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HarleyEarl

Automobile Books

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Do any of you know if there is a non-textbook type of book that shows the complete process of a car's development from beginning to end?

I mean everything, the complete dirt. Timelines, how they put together things like the brochures, the owner's manual, the repair manual, advertising, what's the process of having parts etc ready at the dealerships, training, how they get parts suppliers involved and on and on.....I've always wanted to know all the nitty gritty behind the scenes stuff. Ha ha, maybe I am talking about a textbook!

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Never heard of an all-encompassing book like you describe.

I happen to have a pic-by-pic of the '63 GP assembly-line process.... and that's the only good step-by-step of just that portion of 'making a car' I've ever seen.

Some things I've specifically searched for for years and still have not uncovered the hard facts.

I've read and read all sorts of books, magazines, etc on car for years and years.... and at this point, it strikes me that it's still only the 'iceberg tip' of everything involved. Amazing involved & complex process.

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Never heard of an all-encompassing book like you describe.

I happen to have a pic-by-pic of the '63 GP assembly-line process.... and that's the only good step-by-step of just that portion of 'making a car' I've ever seen.

Some things I've specifically searched for for years and still have not uncovered the hard facts.

I've read and read all sorts of books, magazines, etc on car for years and years.... and at this point, it strikes me that it's still only the 'iceberg tip' of everything involved. Amazing involved & complex process.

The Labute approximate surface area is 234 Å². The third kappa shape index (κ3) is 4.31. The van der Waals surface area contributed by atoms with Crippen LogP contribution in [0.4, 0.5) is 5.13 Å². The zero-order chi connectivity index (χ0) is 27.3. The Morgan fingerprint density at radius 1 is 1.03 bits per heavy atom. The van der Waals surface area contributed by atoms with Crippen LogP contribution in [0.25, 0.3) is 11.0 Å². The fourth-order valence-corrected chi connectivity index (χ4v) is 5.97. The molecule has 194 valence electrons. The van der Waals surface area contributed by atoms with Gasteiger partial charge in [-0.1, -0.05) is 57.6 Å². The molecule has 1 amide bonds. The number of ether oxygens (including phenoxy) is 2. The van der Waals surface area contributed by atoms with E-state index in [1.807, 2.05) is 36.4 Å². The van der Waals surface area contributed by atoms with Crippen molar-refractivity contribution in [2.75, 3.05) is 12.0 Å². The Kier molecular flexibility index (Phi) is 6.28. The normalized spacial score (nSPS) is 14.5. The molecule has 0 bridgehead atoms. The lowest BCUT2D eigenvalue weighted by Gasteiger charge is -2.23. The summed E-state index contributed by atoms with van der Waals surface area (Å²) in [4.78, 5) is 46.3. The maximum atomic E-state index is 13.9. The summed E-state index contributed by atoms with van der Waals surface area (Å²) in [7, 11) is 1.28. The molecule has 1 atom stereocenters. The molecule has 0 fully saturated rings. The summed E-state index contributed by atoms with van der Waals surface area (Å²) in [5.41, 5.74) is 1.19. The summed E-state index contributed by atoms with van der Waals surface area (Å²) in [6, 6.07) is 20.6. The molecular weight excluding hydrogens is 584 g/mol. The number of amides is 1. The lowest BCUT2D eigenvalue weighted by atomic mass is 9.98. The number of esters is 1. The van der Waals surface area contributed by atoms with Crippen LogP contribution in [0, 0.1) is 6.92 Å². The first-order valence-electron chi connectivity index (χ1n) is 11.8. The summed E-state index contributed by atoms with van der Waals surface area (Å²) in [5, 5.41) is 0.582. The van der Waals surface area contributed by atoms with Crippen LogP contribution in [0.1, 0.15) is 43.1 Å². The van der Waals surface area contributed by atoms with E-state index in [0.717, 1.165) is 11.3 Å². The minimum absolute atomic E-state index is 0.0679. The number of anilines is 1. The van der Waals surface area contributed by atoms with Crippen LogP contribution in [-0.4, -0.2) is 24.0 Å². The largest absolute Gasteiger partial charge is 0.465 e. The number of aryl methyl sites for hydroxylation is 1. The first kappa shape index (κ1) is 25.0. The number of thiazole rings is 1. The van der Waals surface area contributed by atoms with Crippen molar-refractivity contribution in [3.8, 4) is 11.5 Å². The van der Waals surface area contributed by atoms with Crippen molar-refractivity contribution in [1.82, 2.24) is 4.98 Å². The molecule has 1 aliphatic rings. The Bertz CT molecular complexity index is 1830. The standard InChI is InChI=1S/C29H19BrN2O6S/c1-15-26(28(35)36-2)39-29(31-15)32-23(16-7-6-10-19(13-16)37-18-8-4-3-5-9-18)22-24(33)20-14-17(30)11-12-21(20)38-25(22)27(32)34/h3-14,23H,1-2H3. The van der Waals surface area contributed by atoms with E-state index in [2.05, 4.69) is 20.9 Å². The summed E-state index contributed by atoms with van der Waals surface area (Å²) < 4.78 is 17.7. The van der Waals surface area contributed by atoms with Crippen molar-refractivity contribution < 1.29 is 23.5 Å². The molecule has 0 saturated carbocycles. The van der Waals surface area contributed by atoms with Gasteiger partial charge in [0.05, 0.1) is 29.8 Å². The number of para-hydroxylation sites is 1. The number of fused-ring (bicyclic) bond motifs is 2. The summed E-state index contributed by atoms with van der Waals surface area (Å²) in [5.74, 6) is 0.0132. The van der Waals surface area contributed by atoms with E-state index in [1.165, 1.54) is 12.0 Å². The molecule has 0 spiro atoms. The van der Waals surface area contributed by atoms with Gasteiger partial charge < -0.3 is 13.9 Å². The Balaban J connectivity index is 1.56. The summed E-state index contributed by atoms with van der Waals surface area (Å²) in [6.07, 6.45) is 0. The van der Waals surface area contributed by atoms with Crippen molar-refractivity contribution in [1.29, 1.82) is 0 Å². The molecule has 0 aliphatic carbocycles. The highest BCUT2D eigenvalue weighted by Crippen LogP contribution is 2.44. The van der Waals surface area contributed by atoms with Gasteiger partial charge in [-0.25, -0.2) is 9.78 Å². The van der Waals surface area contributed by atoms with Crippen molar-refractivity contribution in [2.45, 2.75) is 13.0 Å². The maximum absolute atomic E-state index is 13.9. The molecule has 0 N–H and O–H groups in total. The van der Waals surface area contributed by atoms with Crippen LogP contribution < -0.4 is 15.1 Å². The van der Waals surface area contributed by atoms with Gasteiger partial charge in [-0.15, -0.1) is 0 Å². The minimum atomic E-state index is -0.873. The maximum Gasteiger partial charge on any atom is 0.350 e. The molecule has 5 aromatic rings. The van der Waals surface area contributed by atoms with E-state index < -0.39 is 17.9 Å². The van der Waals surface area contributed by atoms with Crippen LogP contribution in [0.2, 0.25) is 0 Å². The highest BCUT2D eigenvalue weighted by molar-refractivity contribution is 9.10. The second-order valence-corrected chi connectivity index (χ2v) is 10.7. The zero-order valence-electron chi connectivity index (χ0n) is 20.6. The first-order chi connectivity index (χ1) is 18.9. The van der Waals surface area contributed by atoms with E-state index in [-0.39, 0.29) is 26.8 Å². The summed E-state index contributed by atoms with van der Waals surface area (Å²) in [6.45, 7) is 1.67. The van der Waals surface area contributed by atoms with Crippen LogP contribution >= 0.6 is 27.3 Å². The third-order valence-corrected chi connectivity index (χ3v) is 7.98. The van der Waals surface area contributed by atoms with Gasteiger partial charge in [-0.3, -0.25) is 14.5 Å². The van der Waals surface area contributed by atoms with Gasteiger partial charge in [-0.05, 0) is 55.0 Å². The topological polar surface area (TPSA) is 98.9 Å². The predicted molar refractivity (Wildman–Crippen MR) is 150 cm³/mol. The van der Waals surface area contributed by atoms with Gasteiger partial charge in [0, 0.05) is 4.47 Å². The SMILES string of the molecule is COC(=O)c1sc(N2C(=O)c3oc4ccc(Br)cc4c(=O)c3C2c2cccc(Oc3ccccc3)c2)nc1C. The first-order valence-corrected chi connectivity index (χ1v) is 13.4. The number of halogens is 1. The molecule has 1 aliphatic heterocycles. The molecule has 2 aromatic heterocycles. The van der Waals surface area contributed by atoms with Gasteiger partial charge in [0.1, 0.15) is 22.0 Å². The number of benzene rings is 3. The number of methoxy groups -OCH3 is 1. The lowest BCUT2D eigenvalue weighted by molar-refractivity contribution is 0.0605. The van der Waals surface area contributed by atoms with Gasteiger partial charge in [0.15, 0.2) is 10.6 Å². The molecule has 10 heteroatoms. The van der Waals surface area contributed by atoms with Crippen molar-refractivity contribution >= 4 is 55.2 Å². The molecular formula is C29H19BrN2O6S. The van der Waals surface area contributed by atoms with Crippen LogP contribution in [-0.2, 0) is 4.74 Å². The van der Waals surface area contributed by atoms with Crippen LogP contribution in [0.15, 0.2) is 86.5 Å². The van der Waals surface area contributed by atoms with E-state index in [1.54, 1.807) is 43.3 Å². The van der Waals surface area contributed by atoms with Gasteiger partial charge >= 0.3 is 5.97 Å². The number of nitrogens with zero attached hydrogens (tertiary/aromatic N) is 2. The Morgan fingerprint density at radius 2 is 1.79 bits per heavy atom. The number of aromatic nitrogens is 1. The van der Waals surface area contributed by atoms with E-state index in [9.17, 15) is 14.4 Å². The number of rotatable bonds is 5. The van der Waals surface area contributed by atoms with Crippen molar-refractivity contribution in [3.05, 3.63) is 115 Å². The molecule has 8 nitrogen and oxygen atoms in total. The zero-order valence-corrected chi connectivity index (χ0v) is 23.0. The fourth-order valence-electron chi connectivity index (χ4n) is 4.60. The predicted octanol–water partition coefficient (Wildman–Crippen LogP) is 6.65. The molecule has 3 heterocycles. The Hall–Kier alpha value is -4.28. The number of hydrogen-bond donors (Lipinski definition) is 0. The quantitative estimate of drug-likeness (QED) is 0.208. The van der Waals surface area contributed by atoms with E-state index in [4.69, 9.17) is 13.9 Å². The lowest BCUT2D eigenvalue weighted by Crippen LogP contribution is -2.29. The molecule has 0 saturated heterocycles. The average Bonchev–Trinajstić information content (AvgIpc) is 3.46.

It seems to me I remember a book about the original Taurus and how it was developed...never read it though. And wasn't there a book on the '84 Corvette and how it was developed?

I wonder if there is such a derth of books like this, because car companies are guarded about giving away any advantage to the competition?

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While not completely what you want, "Setting the Pace", the story behind Oldsmobile, talks about many of those individual parts of development, but spreads it over multiple vehicles.

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While not completely what you want, "Setting the Pace", the story behind Oldsmobile, talks about many of those individual parts of development, but spreads it over multiple vehicles.

Hey thanks...I'll look for that.

See it's at Amazon....hadn't heard of it before.

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Dug the book out of my library for you.

Some examples of the process it describes:

Development of the plants/production lines